What exactly are Surrogate Prey? Well, according to biochemistry, biology and ecology research journals it’s equivalent to, for instance, lions being forced to hunt cattle in place of wildebeests. Apparently, the surrogate predator/surrogate prey relationship can be transformative as well. This kind of “in the wild alchemy” is capable of causing scorpions to adapt their venom when exposed to atypical predators.
Now, in its own right, you’ve got to admit, that’s pretty metal, but not nearly as metal as the Surrogate Prey I was lucky enough to meet this last weekend at Catch 272 in Quezon City.
Scientifically speaking, the environment and its make-up are vitally important to the behavior of ecology. I haven’t yet figured out what it is, but there’s something. Something present and silently lurking in the dark like a kapre in the depths of the jungle. This spirit, whether engkanto or demonyo, perhaps is responsible for playing the part of dark muse to the likes of Q.C.’s own transgressive art legend Manuel Ocampo and many a metal musician haunting the area, of which Surrogate Prey are a stellar example.
Surrogate Prey have recently released their first full-length album this year. Titled Wisdom to Scramble Your Brains Lysergik, the album follows a 2004 demo single and a 2011 demo, Antimatter Invocation. After this, an album split between our Surrogates and fellow Filipino metalmeisters Death After Birth was released. The split EP Burning Water, from 2015, was SP’s last studio outing before their official, full-length debut this year.
The band is made up of Rallye Ibanez on bass and vocals; Gani Simpliciano, an editor for the beautifully dark underground art zine Malantot, contributing imagery and art for the group when he’s not beating the tattoo on drums.; Allan Diaz offering up primal growls and screams whilst grinding the axe; and Bobby Legaspi also cutting up thick slices of grungy sludge on his axe while accompanying on vocals. The group inhabit the sludge/doom/stoner metal quadrant in the LeMarchand Puzzle Box of metal genre configuration.
Bobby tells me that some of the bands influences include Black Sabbath Eyehategod, Crowbar, Acid Bath Grief, Come to Grief, Primitive Man, Fister Fistula and the Melvins as well as “Weed, psychedelics, alcohol, delusions and misery. Hard times and good times with good friends.”
I must admit, I’m a pushover for goth and industrial music. When it comes to metal or punk, though, I am pretty picky. But, as the cliché goes: “I know what I like.” And I really like what I’ve found in Surrogate Prey. Like some of the best metal, they haven’t forgotten the dreamy, proggy, bluesy, and, yes, somewhat psychedelic roots of proto-metal predecessors like Black Sabbath.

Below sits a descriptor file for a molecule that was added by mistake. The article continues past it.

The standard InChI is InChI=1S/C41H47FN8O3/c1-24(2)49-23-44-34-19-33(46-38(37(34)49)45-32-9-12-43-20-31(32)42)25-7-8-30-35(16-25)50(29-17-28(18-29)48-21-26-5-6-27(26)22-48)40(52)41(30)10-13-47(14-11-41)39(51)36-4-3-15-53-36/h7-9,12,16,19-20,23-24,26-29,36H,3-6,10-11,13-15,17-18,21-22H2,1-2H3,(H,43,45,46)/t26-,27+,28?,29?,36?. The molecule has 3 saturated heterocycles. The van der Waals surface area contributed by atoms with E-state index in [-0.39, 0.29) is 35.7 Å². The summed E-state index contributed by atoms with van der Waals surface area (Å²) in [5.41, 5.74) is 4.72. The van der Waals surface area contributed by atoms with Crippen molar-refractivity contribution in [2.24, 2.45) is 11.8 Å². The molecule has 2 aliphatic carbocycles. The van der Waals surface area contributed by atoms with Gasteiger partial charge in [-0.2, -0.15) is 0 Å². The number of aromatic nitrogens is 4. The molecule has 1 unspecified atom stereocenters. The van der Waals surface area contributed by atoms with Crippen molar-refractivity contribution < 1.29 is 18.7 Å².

The fuzz is laid on thick all through this unrelentingly headbang-able beauty. The riffs are laid on hard and heavy, but the group don’t take themselves too seriously. A playful, humorous side is evident in lyrics from the song “Rick James, Witch:”
“The night we dined with/ the chemical people/ the elite insiders/ and all these costumed bystanders,/
your cigarette dropped/ on a trail of gasoline/ We ignited the universe/ with kicks to the head and teeth/
and narcotic dreams/ Now you know my name/ I am…” [Cue Dave Chappelle flashback]
Their sound has been likened to Sabbath, Eyehategod, Soilent, Grief, and other groups. Occasionally, I even pick up a hint of the kind of post-punk sound Nirvana was rocking in the Bleach era. Still brutal, with no need for a speedy, breakneck pace. In fact, the droning, hypnotic backbeat’s slow, swampy heartbeat is probably part of the reason for the peculiar brand of wizardry woven by these malevolent masters of dark noise. Slow, steady, incessant, and occasionally erratic beats and the droning dissonance of “devil’s intervals” galore play into the shoegazey spell.
If you’re looking for a physical album, it may be tila medyo mahirap (a bit of a difficulty) scoring a copy stateside, as they haven’t secured U.S.-based distribution… yet. That said, you can hear the entirety of Surrogate Prey’s album for free at YouTube or get a digital download for $7 at Bandcamp, and there are also some tracks from earlier demos available at Soundclick.
If you end up in Manila, track down Camellinggus for hard copies. Bobby tells me that rather than a traditional label, “Camellinggus is more like a collective which would sometimes release home dubbed cassette tapes or CDRs and do productions. We’re really just a group of friends from different bands that came under one flag which is Camellinggus.”
And, I’d venture to say, the world is better for it. If you like your metal stoney and grungy with a sort of hallucinatory hiss and whir to it, then check this gang out. Are you looking for something new and awesome to introduce your metalhead buddies to that they’ve likely never heard or even heard of? Check these guys out. And yes, of course, you too, hipster who has to like every band before they make it big. You better hurry up and check these guys out.